In our case defendant did more than exercise general supervision over the job. The man who pushed the large rock over the cliff was under defendant's immediate supervision and pushed the rock over at defendant's signal. Defendant was in control of a place of employment (Lab.Code, s 6302)1 and was thus an employer (Lab.Code, s 6304)2 obliged to provide a safe place of employment (Lab.Code, s 6400).3 (Cf., Kuntz v. Del E. Webb Constr. Co. (1961) 57 Cal.2d 100, 105—107, 18 Cal.Rptr. 527, 368 P.2d 127, where the general contractor had no control over the job except to see that work was satisfactorily completed.)
The concept that the Labor Code provides a stricter duty of care is easy to visualize when an employer fails to comply with a particular safety regulation. Then we can see the particular affirmative duty imposed. But safety orders and regulations are only particularizations of the general affirmative duty to provide a safe place of employment. In our case, for example, it would be possible for the jury to find that a safe place of employment included either a more distant waiting area or a practice of seeing that all workers were behind cover before pushing off rock. These would be affirmative acts required of an employer but not owed by an invitor to an invitee. (See Gonzales v. Robert J. Hiller Constr. Co. (1960) 179 Cal.App.2d 522, 533—534, 3 Cal.Rptr. 832; and Stoddard v. Rheem (1961) 192 Cal.App.2d 49, 58—59, 13 Cal.Rptr. 496, neither involving violation of a particular safety order or regulation.)
‘* * * An employer-employee relationship in the usual sense is not essential for application of the Labor Code.’ (Woolen v. Aerojet General Corp. (1962) 57 Cal.2d 407, 412, 20 Cal.Rptr. 12, 369 P.2d 708.)
In Bragg v. Mobilhome Co. (1956) 145 Cal.App.2d 326, 302 P.2d 424, the court held that an independent contractor, a roofer who at the time of the accident was doing the same work as his employees, was entitled to the protection of the Labor Code. And see Alber v. Owens (1967) 66 Cal.2d 790, 792—799, 59 Cal.Rptr. 117, 427 P.2d 781, where our Supreme Court allowed an independent contractor, a cement subcontractor, who at the time of the accident was working alongside one of his employees the benefit of the Labor Code's stricter duty of care.
2. Assumption of Risk
Defendant concedes that there was no evidence to justify the giving of three instructions on assumption of risk requested by defendant. The court refused to give an instruction proffered by plaintiff to the effect that plaintiff, as a matter of law, did not assume the risk. It is defendant's position that the giving of the assumption of risk instructions could not possibly have affected the verdict because the court expressly made them applicable only if the jury first found that ‘plaintiff appreciated the magnitude of the risk which he faced. Considering the freakish nature of the risk, this is a finding which the jury cannot be deemed to have made.’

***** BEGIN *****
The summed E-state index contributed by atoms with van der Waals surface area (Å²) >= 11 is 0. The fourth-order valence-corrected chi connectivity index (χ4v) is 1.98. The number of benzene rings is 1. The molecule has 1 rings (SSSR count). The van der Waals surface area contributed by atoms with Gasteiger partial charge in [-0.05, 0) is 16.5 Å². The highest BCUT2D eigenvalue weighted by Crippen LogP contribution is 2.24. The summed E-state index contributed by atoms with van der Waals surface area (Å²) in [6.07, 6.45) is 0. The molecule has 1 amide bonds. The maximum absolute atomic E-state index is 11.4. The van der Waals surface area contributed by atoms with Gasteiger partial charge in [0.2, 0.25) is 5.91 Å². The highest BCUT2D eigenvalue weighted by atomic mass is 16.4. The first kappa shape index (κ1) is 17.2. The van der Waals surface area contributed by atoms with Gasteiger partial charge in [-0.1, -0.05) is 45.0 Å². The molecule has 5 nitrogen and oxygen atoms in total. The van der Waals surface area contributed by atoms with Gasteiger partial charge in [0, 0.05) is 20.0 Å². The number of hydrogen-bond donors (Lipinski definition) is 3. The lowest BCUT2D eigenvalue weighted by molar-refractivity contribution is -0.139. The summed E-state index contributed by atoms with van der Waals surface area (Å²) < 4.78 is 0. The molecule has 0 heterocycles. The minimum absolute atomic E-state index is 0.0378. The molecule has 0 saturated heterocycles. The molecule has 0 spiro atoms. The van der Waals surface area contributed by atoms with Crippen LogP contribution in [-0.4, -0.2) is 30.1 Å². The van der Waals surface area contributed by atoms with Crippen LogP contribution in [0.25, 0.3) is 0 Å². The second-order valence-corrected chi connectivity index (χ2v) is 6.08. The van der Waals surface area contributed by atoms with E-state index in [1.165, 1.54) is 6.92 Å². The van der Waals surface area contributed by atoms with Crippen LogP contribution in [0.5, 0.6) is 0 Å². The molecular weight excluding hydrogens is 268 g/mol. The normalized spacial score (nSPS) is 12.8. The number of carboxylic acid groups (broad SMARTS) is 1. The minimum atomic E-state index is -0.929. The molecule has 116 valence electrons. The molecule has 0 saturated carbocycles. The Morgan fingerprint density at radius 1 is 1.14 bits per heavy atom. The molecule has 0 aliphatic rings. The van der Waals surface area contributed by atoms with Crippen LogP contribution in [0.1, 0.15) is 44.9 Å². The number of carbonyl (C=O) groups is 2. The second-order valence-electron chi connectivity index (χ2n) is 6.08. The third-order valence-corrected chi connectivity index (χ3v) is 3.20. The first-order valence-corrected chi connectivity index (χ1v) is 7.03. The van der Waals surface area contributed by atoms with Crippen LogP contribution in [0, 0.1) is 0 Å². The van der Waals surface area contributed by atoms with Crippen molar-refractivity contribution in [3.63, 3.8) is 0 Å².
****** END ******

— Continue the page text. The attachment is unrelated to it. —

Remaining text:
While it is true that there was no evidence from which the jury would have been justified in finding that plaintiff had any appreciation of the risk involved in standing where he did (it is significant that defendant himself stood there), the fact that the court instructed on assumption of risk would possibly lead the jury to conclude that there must be such evidence or the court would not have so instructed the jury.
‘* * * It has long been the law that it is error to charge the jury on abstract principles of law not pertinent to the issues in the case. (People v. Roe (1922) 189 Cal. 548, 558, 209 P. 560.) The reason for the rule is obvious. Such an instruction tends to confuse and mislead the jury by injecting into the case matters which the undisputed evidence shows are not involved.’ (People v. Jackson (1954) 42 Cal.2d 540, 546—547, 268 P.2d 6, 10.)
Applicable here is the language in Vierra v. Fifth Avenue Rental Service (1963) 60 Cal.2d 266, 275, 32 Cal.Rptr. 193, 383 P.2d 777, 782: ‘The error in instructing on the doctrine (assumption of risk) was clearly prejudicial. It cannot be said that in absence of the error a different verdict would not have been probable. While the evidence may be sufficient to warrant instructions on contributory negligence, certainly it cannot be said that such contributive negligence appears as a matter of law. The question of contributory negligence was a question of fact for the jury. But we cannot say that the verdict was based on contributory negligence and that the instructions on assumption of risk were simply surplusage.’
In our case is the added fact that we cannot say that the verdict was based upon a finding that defendant did not violate an invitor's duty.
The purported appeal from the order denying plaintiff's motion for new trial, being nonappealable, is dismissed.
Judgment is reversed.
1. Labor Code section 6302: “Place of employment' means any place, and the premises appurtenant thereto, where employment is carried on, except a place the safety jurisdiction over which is vested by law in any State or Federal agency other than the division.'
2. Labor Code section 6304: “Employer' shall have the same meaning as in section 3300 and shall also include every person having direction, management, control, or custody of any employment, place of employment, or any employee.'
3. Labor Code section 6400: ‘Every employer shall furnish employment and a place of employment which are safe for the employees therein.’
BRAY, Associate Justice Assigned.
PIERCE, P.J., and REGAN, J., concur.